Tony Minardi has worn many hats, but the one he began wearing three years ago may well make him a hero of the gardening set, as well as those with tick phobia. It also has the potential of making the former science teacher, coach, and seafood entrepreneur a fair amount of jing.
Mr. Minardi has spent nearly three years conducting a controlled experiment to test a formula he is calling Deer Away. A recent visitor to his house on Cove Hollow Road in East Hampton saw the fruits of his research in two groups of rhododendrons growing side by side. One group was stripped where deer that trotted across Montauk Highway from a horse farm had feasted. Beside the bare plants were rhododendrons whose leaves had been sprayed. Not a nibble was visible.
Mr. Minardi said his research began after he watched thousands of dollars’ worth of plantings be devoured by deer. “I bought this,” he said, pointing to a little black box that emitted a high frequency sound. “It made the dogs in the neighborhood bark; the village said stop.”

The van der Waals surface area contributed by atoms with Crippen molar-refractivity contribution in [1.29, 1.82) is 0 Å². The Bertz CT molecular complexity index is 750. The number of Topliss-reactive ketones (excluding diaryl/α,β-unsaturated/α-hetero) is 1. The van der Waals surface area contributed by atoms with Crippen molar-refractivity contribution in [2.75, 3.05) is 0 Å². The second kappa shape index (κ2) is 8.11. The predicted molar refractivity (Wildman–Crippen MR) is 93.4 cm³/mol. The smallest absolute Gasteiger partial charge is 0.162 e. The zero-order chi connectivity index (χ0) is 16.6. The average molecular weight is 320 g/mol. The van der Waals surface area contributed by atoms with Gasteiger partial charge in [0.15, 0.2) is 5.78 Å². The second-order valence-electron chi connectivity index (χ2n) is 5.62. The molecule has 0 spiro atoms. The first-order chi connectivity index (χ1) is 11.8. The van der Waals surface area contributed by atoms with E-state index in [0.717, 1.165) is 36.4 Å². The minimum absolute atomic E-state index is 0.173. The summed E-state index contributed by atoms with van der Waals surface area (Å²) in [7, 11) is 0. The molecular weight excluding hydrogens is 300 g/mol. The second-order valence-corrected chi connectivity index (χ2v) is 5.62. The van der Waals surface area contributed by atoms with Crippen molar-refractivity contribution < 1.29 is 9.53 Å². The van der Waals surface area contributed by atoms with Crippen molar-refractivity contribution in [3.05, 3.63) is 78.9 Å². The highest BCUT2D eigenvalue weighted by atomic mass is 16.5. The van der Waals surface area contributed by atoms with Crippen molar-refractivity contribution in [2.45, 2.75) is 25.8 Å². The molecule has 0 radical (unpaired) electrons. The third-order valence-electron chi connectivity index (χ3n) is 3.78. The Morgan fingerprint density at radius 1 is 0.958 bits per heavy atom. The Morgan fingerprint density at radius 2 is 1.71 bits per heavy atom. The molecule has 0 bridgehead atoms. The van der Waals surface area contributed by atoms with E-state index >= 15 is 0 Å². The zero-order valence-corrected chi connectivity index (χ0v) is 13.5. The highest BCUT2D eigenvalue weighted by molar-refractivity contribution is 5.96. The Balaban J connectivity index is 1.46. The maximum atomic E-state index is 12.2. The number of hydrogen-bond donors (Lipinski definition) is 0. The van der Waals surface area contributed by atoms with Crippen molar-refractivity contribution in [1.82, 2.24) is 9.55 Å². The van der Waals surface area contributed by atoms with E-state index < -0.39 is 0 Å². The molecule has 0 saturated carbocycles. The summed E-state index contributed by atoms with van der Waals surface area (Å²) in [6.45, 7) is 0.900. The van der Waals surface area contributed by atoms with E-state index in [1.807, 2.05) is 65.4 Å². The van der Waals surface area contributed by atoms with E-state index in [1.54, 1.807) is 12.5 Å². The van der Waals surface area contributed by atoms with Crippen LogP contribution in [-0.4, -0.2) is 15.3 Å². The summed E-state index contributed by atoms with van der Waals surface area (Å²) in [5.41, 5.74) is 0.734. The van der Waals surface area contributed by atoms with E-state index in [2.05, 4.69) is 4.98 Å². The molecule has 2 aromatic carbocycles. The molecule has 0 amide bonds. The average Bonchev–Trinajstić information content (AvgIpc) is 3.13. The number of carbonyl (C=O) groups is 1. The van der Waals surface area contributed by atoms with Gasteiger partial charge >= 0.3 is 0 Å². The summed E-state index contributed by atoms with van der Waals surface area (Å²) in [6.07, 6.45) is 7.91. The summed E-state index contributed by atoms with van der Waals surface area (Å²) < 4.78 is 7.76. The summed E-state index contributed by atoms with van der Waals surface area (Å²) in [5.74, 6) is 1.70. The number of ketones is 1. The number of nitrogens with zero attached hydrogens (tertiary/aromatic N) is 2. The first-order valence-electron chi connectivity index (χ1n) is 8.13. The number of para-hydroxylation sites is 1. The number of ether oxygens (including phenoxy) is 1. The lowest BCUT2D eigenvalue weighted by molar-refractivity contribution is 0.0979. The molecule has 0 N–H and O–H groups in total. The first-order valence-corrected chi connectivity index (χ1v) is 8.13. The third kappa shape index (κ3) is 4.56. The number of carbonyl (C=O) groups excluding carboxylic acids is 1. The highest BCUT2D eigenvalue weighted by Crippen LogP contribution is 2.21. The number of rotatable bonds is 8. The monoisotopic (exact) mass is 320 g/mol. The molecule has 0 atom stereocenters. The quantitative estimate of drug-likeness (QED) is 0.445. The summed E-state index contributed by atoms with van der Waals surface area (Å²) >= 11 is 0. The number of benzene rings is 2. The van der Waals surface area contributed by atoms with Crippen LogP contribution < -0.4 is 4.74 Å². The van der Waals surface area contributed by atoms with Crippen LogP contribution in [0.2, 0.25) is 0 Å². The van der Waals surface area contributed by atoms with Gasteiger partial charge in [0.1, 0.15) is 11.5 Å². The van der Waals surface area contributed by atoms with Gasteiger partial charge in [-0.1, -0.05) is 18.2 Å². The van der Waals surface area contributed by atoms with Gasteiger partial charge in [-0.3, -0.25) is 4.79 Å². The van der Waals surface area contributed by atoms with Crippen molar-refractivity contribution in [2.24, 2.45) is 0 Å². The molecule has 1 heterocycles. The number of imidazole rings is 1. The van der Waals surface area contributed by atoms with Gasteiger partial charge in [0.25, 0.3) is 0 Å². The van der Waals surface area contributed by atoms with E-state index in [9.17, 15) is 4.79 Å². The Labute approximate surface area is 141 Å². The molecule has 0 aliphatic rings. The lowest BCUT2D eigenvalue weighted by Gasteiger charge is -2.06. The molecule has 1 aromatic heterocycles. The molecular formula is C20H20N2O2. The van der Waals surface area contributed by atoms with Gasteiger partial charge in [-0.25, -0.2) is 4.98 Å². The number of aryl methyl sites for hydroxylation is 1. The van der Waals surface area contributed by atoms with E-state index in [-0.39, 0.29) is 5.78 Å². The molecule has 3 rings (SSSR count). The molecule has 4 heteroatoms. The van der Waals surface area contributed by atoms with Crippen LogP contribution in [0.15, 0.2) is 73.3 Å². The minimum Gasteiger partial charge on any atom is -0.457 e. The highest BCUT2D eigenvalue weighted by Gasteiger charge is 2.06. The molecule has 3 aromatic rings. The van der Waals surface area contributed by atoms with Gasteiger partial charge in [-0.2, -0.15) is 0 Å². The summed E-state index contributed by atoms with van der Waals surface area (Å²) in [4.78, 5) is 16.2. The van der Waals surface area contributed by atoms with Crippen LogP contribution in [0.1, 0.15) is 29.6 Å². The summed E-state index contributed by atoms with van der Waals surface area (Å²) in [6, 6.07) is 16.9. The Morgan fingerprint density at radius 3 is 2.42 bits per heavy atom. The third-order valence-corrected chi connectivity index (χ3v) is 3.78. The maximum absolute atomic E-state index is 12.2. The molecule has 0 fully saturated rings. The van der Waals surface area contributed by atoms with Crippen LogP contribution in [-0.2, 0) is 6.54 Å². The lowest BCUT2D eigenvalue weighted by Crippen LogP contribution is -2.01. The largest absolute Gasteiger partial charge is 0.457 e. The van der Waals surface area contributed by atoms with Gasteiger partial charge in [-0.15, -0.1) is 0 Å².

With years of accumula ted knowledge as a biology and biochemistry professor at Southampton College and Syracuse University, as a researcher at the Woods Hole Oceanographic Institution in Massachusetts, and while teaching in the East Hampton schools, he set about creating a magic potion. The idea was to develop a spray that was not only safe to use, earth-friendly, and easy to apply, but that really worked.
Aware of the attributes of cellulose and other polysaccharides, substances found in plants that are difficult to digest, he looked for plants that contained them. Water hyacinths were a possible source, and he tried out a formula using them. “It didn’t work.”
He then went in another direction, which is, at this point, proprietary. “It’s based on their nutrition” was all he’d say.
The spray Mr. Minardi has concocted has to be applied in dry conditions, and only on the tops of leaves. He said it was an easy task that had to be repeated every two or three weeks. “It’s a natural process, no chemicals, not toxic.”
Mr. Minardi has started the process of applying for a patent on his potion. He said that perhaps even more important than making plants unappetizing to deer was the absence of ticks on his property.
“It works 100 percent, and there’s no ticks. I think I zeroed the tick population.”